A Medieval Approach to Romeo and Juliet in the High School Classroom (Grades 9-12)
TEAMS 2018 Essay Prize Winner
Frisco High School, Texas
Over the years, I have found a major gap in students’ knowledge of the medieval period which puts them at a disadvantage when attempting to read Shakespeare’s Romeo and Juliet. Most school districts have junior high school students learn about the bubonic plague and the basics of feudalism, all of which is helpful, but since students haven’t studied anything about medieval literature, they have more difficulty understanding the characters’ motivations and reasoning behind their actions. Many students also assume that Romeo and Juliet is a love story about teenage suicide which greatly diminishes their appreciation and understanding of the play.
Prior to the start of the unit, students take a pre-assessment (which is not for a grade) asking them very basic questions about chivalry, courtly love, knighthood, and the Middle Ages. This way, I can gauge how my PowerPoint will go at the start of the Romeo and Juliet unit the following class period. I usually have them answer the pre-assessment as an exit ticket (See Appendix A).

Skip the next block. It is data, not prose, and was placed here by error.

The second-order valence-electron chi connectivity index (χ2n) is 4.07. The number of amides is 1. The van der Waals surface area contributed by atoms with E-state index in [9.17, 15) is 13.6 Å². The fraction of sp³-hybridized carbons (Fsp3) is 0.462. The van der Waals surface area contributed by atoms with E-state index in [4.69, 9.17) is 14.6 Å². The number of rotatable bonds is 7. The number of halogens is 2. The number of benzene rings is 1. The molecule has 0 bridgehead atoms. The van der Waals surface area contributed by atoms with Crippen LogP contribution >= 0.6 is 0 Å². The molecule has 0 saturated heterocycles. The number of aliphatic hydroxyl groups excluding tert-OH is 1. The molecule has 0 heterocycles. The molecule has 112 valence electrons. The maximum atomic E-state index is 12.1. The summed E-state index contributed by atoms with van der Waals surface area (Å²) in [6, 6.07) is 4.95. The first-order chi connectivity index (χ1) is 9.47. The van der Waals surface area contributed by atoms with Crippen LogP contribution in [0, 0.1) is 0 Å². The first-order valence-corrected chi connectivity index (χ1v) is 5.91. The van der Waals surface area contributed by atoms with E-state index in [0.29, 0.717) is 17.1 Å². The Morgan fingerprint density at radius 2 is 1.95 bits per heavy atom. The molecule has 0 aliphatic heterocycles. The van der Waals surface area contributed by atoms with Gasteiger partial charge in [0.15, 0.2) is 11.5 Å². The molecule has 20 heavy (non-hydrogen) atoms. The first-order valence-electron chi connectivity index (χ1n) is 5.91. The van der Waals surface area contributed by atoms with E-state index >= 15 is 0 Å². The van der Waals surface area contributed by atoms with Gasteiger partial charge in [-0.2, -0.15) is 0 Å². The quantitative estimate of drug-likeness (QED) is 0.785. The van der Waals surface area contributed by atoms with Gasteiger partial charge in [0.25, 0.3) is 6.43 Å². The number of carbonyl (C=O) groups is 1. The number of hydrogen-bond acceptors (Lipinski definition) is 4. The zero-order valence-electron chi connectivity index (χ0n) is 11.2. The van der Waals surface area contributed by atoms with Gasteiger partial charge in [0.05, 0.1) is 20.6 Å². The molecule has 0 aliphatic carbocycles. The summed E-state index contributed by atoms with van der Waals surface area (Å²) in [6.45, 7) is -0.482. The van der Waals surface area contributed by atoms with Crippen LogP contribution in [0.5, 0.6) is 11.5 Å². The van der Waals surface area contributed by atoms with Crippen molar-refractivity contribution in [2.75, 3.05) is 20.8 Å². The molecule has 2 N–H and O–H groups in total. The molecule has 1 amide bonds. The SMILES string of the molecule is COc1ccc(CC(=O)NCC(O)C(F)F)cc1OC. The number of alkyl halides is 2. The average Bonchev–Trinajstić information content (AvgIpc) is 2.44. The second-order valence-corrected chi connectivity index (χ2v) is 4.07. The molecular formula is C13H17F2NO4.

Day 1-2: Introduction and Reading
The first day of the new unit, I present a brief PowerPoint that fills in the knowledge gaps with information about the medieval period and what a medieval romance contains. I go over important aspects of chivalry and the difference between historical reality and the literary ideal. (See Appendix B for the Chivalry and Courtly Love handout.)
We then move on to talk about Andreas Capellanus’ “De Amore,” discussing the redeeming qualities of love conveyed in medieval romances that were used as a source of entertainment in the courts of Eleanor of Aquitaine and her daughter Marie, Countess of Champagne. I ask students questions as they read the rules of love aloud such as 1. Which rule do you like and why? 2. Which rule do you think is strange? Why? Students always have very passionate responses to these rules. This also makes it very easy for them when reading Romeo and Juliet to see that Romeo is not in fact “emo,” but rather suffers from lovesickness and there can be only one cure!